So what can he do with a CoC? Can he get a job? Can he try for a GED? I feel so sad because he is SO bright and capable in so many areas...is there any hope for an independent future without a HS diploma?

    Take a look at thinkcollege.net. There are college programs around the country you can attend with a certificate of completion.

    Also, many community colleges around the country will let students attend after completing the Compass exam. Project Search is another program to look into.

    Good luck!
     
  • DisneyOma

    DIS Veteran
    Joined
    Jul 27, 2015
    Vocational Rehabilitation started a summer work experience program where kids get paid recently. Check your local office. Another idea is to contact your local WIOA Youth program, you can find them through your state Workforce division. They offer summer work experience programs.
    What state? MassRehab doesn't have any info on that on its website, nor has the rep I know been involved with any of our students in that way. In Mass, you can stay in high school until you are 22. We have summer school/retention programs for these students.
     

    Pridemom

    On our way to the Kingdom
    Joined
    Feb 21, 2016
    What state? MassRehab doesn't have any info on that on its website, nor has the rep I know been involved with any of our students in that way. In Mass, you can stay in high school until you are 22. We have summer school/retention programs for these students.
    Contact your local Workforce Investment Board about WIOA youth programs. And call your Vocational Rehabilitation office to see if they have Work experience in the summer. Every state is different, so you'll need to check locally.
     

    Allison Joy

    Mouseketeer
    Joined
    Oct 25, 2015
    *waves* I'm a bit late, perhaps, but I'm a Vocational Rehabilitation (VR) employee chiming in here! I've worked for Missouri VR for 7.5 years now. A few notes on WIOA.

    WIOA requires services be started before the student leaves high school. In Missouri, VR has been going into the high schools for years. For some states this will be a huge change, so it will take awhile to get things going.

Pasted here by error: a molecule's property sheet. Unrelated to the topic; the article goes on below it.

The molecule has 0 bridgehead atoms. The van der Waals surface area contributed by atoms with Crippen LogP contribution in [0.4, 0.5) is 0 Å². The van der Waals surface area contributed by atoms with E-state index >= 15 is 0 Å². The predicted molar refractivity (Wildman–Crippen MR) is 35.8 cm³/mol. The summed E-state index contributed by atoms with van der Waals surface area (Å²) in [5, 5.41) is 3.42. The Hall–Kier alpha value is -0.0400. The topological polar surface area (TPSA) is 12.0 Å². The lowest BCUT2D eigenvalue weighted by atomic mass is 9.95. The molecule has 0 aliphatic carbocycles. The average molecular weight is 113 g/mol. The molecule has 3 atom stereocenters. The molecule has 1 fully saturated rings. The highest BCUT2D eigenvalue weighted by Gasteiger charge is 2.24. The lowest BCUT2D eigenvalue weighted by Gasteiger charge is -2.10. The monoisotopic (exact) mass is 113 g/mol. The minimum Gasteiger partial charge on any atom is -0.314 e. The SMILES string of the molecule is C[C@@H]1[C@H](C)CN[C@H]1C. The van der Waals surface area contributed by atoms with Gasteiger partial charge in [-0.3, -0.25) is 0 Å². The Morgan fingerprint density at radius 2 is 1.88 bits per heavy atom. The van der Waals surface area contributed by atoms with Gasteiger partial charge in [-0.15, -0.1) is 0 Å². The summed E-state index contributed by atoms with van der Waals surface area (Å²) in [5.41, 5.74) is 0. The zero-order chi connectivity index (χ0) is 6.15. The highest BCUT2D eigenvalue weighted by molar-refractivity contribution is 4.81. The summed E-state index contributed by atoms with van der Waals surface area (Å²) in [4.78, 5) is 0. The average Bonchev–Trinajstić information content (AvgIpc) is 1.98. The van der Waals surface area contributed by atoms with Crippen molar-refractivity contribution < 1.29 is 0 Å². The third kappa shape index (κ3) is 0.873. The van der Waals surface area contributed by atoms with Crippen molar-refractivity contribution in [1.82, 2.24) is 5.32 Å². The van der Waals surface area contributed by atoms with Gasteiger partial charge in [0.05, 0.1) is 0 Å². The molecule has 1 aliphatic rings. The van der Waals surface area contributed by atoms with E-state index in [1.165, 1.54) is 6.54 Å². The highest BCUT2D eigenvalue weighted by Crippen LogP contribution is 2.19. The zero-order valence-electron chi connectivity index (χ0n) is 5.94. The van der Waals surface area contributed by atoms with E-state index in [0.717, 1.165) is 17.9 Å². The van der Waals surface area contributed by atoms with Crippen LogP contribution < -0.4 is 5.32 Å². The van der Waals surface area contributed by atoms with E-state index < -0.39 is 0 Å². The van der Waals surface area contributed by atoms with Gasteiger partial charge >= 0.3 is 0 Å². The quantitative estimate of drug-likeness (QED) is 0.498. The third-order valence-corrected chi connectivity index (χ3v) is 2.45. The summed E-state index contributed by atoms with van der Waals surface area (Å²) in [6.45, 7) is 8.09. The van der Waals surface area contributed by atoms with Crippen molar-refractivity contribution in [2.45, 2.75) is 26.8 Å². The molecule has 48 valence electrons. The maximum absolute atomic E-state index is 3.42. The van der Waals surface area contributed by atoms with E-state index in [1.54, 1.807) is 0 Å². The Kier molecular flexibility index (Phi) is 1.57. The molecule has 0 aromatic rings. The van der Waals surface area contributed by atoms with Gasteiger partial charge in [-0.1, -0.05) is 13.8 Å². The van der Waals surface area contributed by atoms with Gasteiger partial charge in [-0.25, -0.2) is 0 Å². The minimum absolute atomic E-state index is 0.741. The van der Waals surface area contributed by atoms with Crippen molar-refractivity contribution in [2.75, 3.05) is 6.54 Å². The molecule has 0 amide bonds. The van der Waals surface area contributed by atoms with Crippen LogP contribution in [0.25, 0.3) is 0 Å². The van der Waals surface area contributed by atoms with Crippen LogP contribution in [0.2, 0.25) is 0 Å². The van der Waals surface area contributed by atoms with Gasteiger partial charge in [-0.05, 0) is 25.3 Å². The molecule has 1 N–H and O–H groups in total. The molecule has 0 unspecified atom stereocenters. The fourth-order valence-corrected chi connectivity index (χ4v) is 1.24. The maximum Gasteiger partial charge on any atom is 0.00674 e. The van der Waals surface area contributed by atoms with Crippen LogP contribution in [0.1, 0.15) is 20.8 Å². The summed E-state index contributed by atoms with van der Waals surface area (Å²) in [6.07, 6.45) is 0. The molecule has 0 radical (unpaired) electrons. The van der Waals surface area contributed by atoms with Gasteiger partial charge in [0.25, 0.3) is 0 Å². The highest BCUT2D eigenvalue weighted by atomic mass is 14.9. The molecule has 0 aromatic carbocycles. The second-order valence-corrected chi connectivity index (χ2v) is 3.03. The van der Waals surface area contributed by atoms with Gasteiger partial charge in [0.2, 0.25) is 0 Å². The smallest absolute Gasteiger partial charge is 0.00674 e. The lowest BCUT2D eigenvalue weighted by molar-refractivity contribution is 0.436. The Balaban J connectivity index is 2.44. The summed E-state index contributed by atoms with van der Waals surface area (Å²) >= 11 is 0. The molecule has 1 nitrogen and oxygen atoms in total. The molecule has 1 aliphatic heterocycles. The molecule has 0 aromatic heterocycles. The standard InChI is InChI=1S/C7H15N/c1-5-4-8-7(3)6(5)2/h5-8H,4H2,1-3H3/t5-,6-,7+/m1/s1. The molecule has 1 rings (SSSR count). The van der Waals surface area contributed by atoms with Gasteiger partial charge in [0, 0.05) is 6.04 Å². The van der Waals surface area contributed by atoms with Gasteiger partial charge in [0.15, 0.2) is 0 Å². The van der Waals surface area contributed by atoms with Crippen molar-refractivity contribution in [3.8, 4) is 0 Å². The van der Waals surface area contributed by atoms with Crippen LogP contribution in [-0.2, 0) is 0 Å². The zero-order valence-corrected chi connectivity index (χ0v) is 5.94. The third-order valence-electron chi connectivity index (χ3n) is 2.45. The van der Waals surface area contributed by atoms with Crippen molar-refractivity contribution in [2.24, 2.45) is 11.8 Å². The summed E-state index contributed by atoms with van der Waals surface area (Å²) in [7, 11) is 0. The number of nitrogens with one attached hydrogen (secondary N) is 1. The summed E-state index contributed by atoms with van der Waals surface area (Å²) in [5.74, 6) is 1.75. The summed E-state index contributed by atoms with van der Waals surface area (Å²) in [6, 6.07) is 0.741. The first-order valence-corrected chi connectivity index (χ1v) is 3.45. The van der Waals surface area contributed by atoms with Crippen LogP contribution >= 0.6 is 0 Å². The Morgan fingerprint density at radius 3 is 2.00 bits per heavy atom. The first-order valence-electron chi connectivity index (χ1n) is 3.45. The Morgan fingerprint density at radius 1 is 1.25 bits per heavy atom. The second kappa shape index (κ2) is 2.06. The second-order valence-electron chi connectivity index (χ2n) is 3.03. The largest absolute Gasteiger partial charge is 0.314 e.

VR services don't officially start until the second semester Senior year, typically, unless they are doing COOP in high school.

    There are agencies associated with WIOA that will do exploration activities until VR actually opens a case.

    Please, please be careful with vocational schools. They will often promise the moon and not deliver, and seem to, unfortunately, prey on those who have disabilities and may not understand exactly what they are getting into. At the very least, if they advertise on TV... be wary unless you know them to be reputable and affordable.

    WIOA stipulates that anyone under 25 cannot just be sent to a sheltered workshop without an evaluation by VR to see if they can work competitively.

    VR, along with other partnering agencies, is usually able to offer job coaching and job retention. Job coaching is to help an individual learn the job tasks, and retention can help them keep it. Now, VR can never make an employer keep someone if they are displaying inappropriate behaviors or just cannot complete the job tasks, but hopefully retention services can jump in before it gets to that point.

    Definitely contact VR, though. There are so many services we are able to provide. It is very individualized, so I can't tell you what may or may not be provided, but we are here to help you!